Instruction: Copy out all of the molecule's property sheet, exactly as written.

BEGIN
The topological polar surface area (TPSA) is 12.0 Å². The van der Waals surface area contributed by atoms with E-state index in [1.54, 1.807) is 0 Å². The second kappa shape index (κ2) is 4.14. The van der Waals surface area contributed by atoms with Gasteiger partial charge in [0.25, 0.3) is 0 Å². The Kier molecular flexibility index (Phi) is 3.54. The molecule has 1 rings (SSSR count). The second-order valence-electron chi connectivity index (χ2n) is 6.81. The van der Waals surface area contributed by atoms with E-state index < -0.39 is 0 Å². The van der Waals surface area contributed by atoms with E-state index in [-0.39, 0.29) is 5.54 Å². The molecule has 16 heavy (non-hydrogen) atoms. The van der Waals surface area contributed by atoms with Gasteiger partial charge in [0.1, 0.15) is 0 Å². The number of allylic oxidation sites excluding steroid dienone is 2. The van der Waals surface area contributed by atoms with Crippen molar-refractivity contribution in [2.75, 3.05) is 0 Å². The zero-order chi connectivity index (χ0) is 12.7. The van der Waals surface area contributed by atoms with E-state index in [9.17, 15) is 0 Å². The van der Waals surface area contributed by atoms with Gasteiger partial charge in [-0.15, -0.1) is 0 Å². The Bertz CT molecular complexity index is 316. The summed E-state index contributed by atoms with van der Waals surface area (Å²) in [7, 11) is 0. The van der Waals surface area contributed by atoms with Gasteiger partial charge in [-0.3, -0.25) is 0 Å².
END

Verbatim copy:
The topological polar surface area (TPSA) is 12.0 Å². The van der Waals surface area contributed by atoms with E-state index in [1.54, 1.807) is 0 Å². The second kappa shape index (κ2) is 4.14. The van der Waals surface area contributed by atoms with Gasteiger partial charge in [0.25, 0.3) is 0 Å². The Kier molecular flexibility index (Phi) is 3.54. The molecule has 1 rings (SSSR count). The second-order valence-electron chi connectivity index (χ2n) is 6.81. The van der Waals surface area contributed by atoms with E-state index < -0.39 is 0 Å². The van der Waals surface area contributed by atoms with E-state index in [-0.39, 0.29) is 5.54 Å². The molecule has 16 heavy (non-hydrogen) atoms. The van der Waals surface area contributed by atoms with Gasteiger partial charge in [0.1, 0.15) is 0 Å². The number of allylic oxidation sites excluding steroid dienone is 2. The van der Waals surface area contributed by atoms with Crippen molar-refractivity contribution in [2.75, 3.05) is 0 Å². The zero-order chi connectivity index (χ0) is 12.7. The van der Waals surface area contributed by atoms with E-state index in [9.17, 15) is 0 Å². The van der Waals surface area contributed by atoms with Gasteiger partial charge in [-0.15, -0.1) is 0 Å². The Bertz CT molecular complexity index is 316. The summed E-state index contributed by atoms with van der Waals surface area (Å²) in [7, 11) is 0. The van der Waals surface area contributed by atoms with Gasteiger partial charge in [-0.3, -0.25) is 0 Å².